Reaching the Generations on Social Media
As a student worker for the Harding Univeristy office of Communication and Marketing office (UCM), I directly work for the Director of Digital Media Hannah Owens, helping manage social media content for Harding University Facebook, Instagram and Twitter.
We have a three social media student workers, one for each platform. I began my first semester managing Facebook, but now I manage Instagram. Switching from writing Facebook posts to writing Instagram posts was a significant change in tone and messaging, even though both messages were coming from the same brand.
Entrepreneur published an article by the Director of Content at Sprout Social Lizz Kannenberg on May 12, 2017, titled “Close the Generational Gap with a Smarter Social Content Strategy.” Kannenberg refutes the belief that social media use is plateauing by stating that social media usage rose 21 percent from 2016 to 2017, with 15 new people using social media every second! Because of this growth, it is vital that companies pay attention to “generational nuances."
“These incredible numbers are both a blessing and a curse for brands: The more potential consumers using social, the more variations in usage and preferences to address with one comprehensive social strategy,” Kannenberg said.
She breaks down three generations this way:
“Nobody puts Baby Boomers in the corner.”
This is not a technophobic generation. In fact, this is the fastest growing demographic on social media, with 82.3 percent of the generation on at least one social media platform. Baby Boomers spend the most time online, consuming about 20 hours of online content a week and find themselves mostly on Facebook, with Pinterest and YouTube as second choices. As far as content, Baby Boomers enjoy images and slower-paced videos that are infiltrated with information, especially on world news, politics and entertainment, and are most often online during the late morning.
“Gen X: The middle child”
Just like a middle child, Generation X is often the “forgotten generation,” even though they spend more time on social media (7 hours a week) than any other age demographic. Their buying power should make them a primary target of brands through content like blogs, infographics and video. Like Baby Boomers, they are most commonly on Instagram, but they are secondarily on YouTube and Instagram and can be found online late in the evenings.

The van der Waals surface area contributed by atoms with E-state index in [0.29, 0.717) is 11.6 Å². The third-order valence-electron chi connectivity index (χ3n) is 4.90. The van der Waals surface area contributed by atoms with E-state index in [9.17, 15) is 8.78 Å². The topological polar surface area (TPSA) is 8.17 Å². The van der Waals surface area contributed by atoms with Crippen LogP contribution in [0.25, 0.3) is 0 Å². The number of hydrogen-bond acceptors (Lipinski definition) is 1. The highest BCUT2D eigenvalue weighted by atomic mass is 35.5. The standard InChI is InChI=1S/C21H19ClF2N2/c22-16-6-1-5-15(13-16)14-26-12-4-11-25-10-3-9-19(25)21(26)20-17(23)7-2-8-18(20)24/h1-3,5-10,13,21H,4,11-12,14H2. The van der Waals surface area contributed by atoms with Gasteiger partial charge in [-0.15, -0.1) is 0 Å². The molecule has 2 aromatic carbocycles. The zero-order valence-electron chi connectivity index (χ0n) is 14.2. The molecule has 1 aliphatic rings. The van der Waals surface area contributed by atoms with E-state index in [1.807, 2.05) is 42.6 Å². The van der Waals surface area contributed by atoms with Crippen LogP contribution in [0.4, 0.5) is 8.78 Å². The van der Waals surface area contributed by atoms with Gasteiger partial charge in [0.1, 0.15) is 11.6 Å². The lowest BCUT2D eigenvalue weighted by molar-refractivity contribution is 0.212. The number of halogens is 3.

“Millennials -- ever heard of ‘em?”
Millennials, now the largest living generation in the U.S. and the largest generation in the American workforce, are the first truly digitally native generation, but they are the hardest generation to appeal to on social media. They are highly selective with the content they engage with because they have “seen it all.” They are primarily searching for information and entertainment dealing with technology, sports and comedy and are sensitive to overly-branded content. They can spot an ad from a mile away, and are twice as likely to pay attention to user-generated content (UGC) than an advertisement. They are on Facebook and Instagram, and most active in the late evenings.
As a brand, Harding University has to identify which generations they hope to reach with each platform and message. Currently, we primarily write to parents and alumni on Facebook and students on Twitter and Instagram, and we use Meltwater and Sprout Social to help us determine the most advantageous times to post content.
But what about Twitter? What about Generation Z? Social media is constantly changing with every update, but we must remember that what we are interested in is not always what our audience is most interested in. Spending the time to think twice about my social media audience and their demographics could make the work I am already doing anyway much more effective.